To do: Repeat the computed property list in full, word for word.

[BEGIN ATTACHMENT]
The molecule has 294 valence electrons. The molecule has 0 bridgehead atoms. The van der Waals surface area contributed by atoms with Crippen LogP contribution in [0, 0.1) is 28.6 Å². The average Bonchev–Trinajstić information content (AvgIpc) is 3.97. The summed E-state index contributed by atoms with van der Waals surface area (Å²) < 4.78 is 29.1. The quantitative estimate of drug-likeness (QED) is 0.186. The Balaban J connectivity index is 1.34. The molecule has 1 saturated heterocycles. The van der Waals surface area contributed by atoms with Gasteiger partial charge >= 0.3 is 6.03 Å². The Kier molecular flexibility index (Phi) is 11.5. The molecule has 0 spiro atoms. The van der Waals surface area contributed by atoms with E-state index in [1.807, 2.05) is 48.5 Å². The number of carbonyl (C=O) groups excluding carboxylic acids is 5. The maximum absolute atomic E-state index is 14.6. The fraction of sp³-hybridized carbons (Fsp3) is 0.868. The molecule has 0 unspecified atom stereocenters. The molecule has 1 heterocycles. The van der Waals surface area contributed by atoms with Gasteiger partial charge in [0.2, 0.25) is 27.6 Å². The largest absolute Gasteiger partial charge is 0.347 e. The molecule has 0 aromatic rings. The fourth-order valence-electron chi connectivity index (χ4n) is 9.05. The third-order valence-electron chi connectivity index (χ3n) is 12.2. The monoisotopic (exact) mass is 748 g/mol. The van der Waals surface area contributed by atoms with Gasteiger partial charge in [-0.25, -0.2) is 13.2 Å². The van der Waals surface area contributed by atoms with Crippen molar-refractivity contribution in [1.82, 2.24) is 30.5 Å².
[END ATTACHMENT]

The molecule has 294 valence electrons. The molecule has 0 bridgehead atoms. The van der Waals surface area contributed by atoms with Crippen LogP contribution in [0, 0.1) is 28.6 Å². The average Bonchev–Trinajstić information content (AvgIpc) is 3.97. The summed E-state index contributed by atoms with van der Waals surface area (Å²) < 4.78 is 29.1. The quantitative estimate of drug-likeness (QED) is 0.186. The Balaban J connectivity index is 1.34. The molecule has 1 saturated heterocycles. The van der Waals surface area contributed by atoms with Gasteiger partial charge >= 0.3 is 6.03 Å². The Kier molecular flexibility index (Phi) is 11.5. The molecule has 0 spiro atoms. The van der Waals surface area contributed by atoms with E-state index in [1.807, 2.05) is 48.5 Å². The number of carbonyl (C=O) groups excluding carboxylic acids is 5. The maximum absolute atomic E-state index is 14.6. The fraction of sp³-hybridized carbons (Fsp3) is 0.868. The molecule has 0 unspecified atom stereocenters. The molecule has 1 heterocycles. The van der Waals surface area contributed by atoms with Gasteiger partial charge in [0.2, 0.25) is 27.6 Å². The largest absolute Gasteiger partial charge is 0.347 e. The molecule has 0 aromatic rings. The fourth-order valence-electron chi connectivity index (χ4n) is 9.05. The third-order valence-electron chi connectivity index (χ3n) is 12.2. The monoisotopic (exact) mass is 748 g/mol. The van der Waals surface area contributed by atoms with Gasteiger partial charge in [-0.25, -0.2) is 13.2 Å². The van der Waals surface area contributed by atoms with Crippen molar-refractivity contribution in [1.82, 2.24) is 30.5 Å².